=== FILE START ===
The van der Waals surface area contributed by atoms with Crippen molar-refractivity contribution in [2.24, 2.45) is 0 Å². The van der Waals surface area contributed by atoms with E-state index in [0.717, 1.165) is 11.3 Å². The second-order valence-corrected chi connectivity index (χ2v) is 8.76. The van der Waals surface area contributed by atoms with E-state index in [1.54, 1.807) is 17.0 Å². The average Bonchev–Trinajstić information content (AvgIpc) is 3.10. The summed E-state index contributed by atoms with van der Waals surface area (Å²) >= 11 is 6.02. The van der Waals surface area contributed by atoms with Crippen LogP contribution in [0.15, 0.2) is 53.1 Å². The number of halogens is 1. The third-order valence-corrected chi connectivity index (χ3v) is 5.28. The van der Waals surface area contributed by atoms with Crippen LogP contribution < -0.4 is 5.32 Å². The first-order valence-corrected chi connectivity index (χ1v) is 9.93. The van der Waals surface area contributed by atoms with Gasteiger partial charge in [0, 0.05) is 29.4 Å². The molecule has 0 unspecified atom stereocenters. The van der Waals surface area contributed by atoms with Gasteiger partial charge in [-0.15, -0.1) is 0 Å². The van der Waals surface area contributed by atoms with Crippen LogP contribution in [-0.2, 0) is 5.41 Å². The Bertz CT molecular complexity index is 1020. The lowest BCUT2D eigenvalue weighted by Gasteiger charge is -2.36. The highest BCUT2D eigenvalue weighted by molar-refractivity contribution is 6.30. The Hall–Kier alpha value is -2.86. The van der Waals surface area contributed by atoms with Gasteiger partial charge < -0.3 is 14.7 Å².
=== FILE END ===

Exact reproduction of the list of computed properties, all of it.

The van der Waals surface area contributed by atoms with Crippen molar-refractivity contribution in [2.24, 2.45) is 0 Å². The van der Waals surface area contributed by atoms with E-state index in [0.717, 1.165) is 11.3 Å². The second-order valence-corrected chi connectivity index (χ2v) is 8.76. The van der Waals surface area contributed by atoms with E-state index in [1.54, 1.807) is 17.0 Å². The average Bonchev–Trinajstić information content (AvgIpc) is 3.10. The summed E-state index contributed by atoms with van der Waals surface area (Å²) >= 11 is 6.02. The van der Waals surface area contributed by atoms with Crippen LogP contribution in [0.15, 0.2) is 53.1 Å². The number of halogens is 1. The third-order valence-corrected chi connectivity index (χ3v) is 5.28. The van der Waals surface area contributed by atoms with Crippen LogP contribution < -0.4 is 5.32 Å². The first-order valence-corrected chi connectivity index (χ1v) is 9.93. The van der Waals surface area contributed by atoms with Gasteiger partial charge in [0, 0.05) is 29.4 Å². The molecule has 0 unspecified atom stereocenters. The van der Waals surface area contributed by atoms with Gasteiger partial charge in [-0.15, -0.1) is 0 Å². The van der Waals surface area contributed by atoms with Crippen LogP contribution in [-0.2, 0) is 5.41 Å². The Bertz CT molecular complexity index is 1020. The lowest BCUT2D eigenvalue weighted by Gasteiger charge is -2.36. The highest BCUT2D eigenvalue weighted by molar-refractivity contribution is 6.30. The Hall–Kier alpha value is -2.86. The van der Waals surface area contributed by atoms with Gasteiger partial charge < -0.3 is 14.7 Å².